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Monday, November 23, 2009

Notre Dame du Haut by Le Corbusier - Rochamp Chapel

One of Le Corbusier's most powerful pieces if only for the extraodinarly use of light. Almost the inverse of the vaulted ceilings and paper thin glass walls of Cathedrals, Ronchamp, is a fortress allowing in selective beams of light. This building celebrates the concept of the sacrifice bringing us all the way to prebiblical times - the altar is situated so that at certain times of day the light shines in like a searing lazer right onto the pulpit. The altar is then recreated on the exterior in another space for worship. The wall of windows has a certain omnipotent violence to the way each aperature is defined. This is no ordinary place of worship. This church is a homage to an austere and disciplined reverance of the almighty. One feels the weight and power of its minimalist simplicity allowing one to focus on the speaker. The only thing that detracts from the fact that this structure was built in Gods name was that it was built by a man who changed his name to Le Corbusier - a man who became the undoubted God father of modern architecture.

text via

The chapel of Notre Dame du Haut, designed by Le Corbusier, is located in Ronchamp. Built as a shrine for the Catholic Church at Ronchamp was built for a reformist Church looking to continue its relevancy. Warning against decadence, reformers within the Church looked to renew its spirit by embracing modern art and architecture as representative concepts. Father Couturier, who would also sponsor Le Corbusier for the La Tourette commission, steered the unorthodox project to completion in 1954.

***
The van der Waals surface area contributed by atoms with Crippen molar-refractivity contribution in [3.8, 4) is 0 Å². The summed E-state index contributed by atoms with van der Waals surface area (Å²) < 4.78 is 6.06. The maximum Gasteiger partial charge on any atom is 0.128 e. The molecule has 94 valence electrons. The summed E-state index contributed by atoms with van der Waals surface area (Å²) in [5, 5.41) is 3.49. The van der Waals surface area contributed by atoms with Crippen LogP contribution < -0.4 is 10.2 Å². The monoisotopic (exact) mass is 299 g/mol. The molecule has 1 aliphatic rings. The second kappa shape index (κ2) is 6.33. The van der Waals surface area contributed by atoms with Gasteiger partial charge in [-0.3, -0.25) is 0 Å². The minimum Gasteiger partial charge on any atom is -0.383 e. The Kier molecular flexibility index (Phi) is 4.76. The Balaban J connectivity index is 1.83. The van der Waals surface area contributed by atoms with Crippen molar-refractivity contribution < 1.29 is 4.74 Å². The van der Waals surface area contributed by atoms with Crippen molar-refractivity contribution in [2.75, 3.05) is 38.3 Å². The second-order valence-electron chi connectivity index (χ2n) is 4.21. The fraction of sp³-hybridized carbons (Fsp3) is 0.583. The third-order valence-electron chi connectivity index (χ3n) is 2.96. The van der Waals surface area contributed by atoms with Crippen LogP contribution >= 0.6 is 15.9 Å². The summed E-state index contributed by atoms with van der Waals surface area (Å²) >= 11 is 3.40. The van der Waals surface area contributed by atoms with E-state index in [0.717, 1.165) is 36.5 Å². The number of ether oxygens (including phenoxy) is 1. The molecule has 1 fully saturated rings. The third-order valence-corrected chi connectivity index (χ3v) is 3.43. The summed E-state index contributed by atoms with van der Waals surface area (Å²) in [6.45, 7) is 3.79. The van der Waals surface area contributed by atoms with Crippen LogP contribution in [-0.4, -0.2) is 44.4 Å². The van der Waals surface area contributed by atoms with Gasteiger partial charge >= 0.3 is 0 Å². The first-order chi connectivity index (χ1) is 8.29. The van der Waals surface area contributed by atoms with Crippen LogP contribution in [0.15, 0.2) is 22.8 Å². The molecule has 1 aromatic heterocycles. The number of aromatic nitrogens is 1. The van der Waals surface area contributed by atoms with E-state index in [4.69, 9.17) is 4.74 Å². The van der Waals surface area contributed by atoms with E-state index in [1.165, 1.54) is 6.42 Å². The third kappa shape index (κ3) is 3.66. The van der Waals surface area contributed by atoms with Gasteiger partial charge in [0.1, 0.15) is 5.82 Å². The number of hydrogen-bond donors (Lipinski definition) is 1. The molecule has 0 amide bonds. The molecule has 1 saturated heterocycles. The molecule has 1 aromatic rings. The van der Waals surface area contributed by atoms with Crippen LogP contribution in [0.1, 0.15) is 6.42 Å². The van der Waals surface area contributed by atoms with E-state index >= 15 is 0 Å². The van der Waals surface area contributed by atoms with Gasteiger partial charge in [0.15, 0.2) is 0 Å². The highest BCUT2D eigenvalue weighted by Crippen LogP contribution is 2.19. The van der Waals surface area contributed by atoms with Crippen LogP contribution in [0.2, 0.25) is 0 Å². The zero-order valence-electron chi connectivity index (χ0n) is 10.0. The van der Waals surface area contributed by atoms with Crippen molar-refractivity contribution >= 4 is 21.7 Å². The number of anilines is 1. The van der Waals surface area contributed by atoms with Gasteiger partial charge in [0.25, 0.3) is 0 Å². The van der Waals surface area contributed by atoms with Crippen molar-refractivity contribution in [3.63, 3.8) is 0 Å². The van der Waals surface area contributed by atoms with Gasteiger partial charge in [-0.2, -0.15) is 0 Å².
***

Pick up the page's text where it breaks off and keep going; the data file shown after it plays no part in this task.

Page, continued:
This work, like several others in Le Corbusier’s late oeuvre, departs from his principles of standardization and the machine aesthetic outlined in Vers une architecture. It is interesting to note though, that even in this project, the structural design of the roof was inspired by the engineering of airfoils.

The chapel is clearly a site-specific response. By Le Corbusier’s own admission, it was the site that provided an irresistible genius loci for the response, with the horizon visible on all four sides of the hill and its historical legacy for centuries as a place of worship.

This historical legacy weaved in different layers into the terrain — from the Romans and sun-worshippers before them, to a cult of the Virgin in the Middle Ages, right through to the modern church and the fight against the German occupation. Le Corbusier also sensed a sacral relationship of the hill with its surroundings, the Jura mountains in the distance and the hill itself, dominating the landscape.

The nature of the site would result in an architectural ensemble that has many similitudes with the Acropolis, starting from the ascent at the bottom of the hill to architectural and landscape events along the way, before finally terminating at the sanctum sanctorum itself, the chapel.

The building itself is a comparatively small structure enclosed by thick walls, with the upturned roof supported on columns embedded within the walls. In the interior, the spaces left between the wall and roof, as well as asymmetric light from the wall openings serve to further reinforce the sacral nature of the space and buttress the relationship of the building with its surroundings.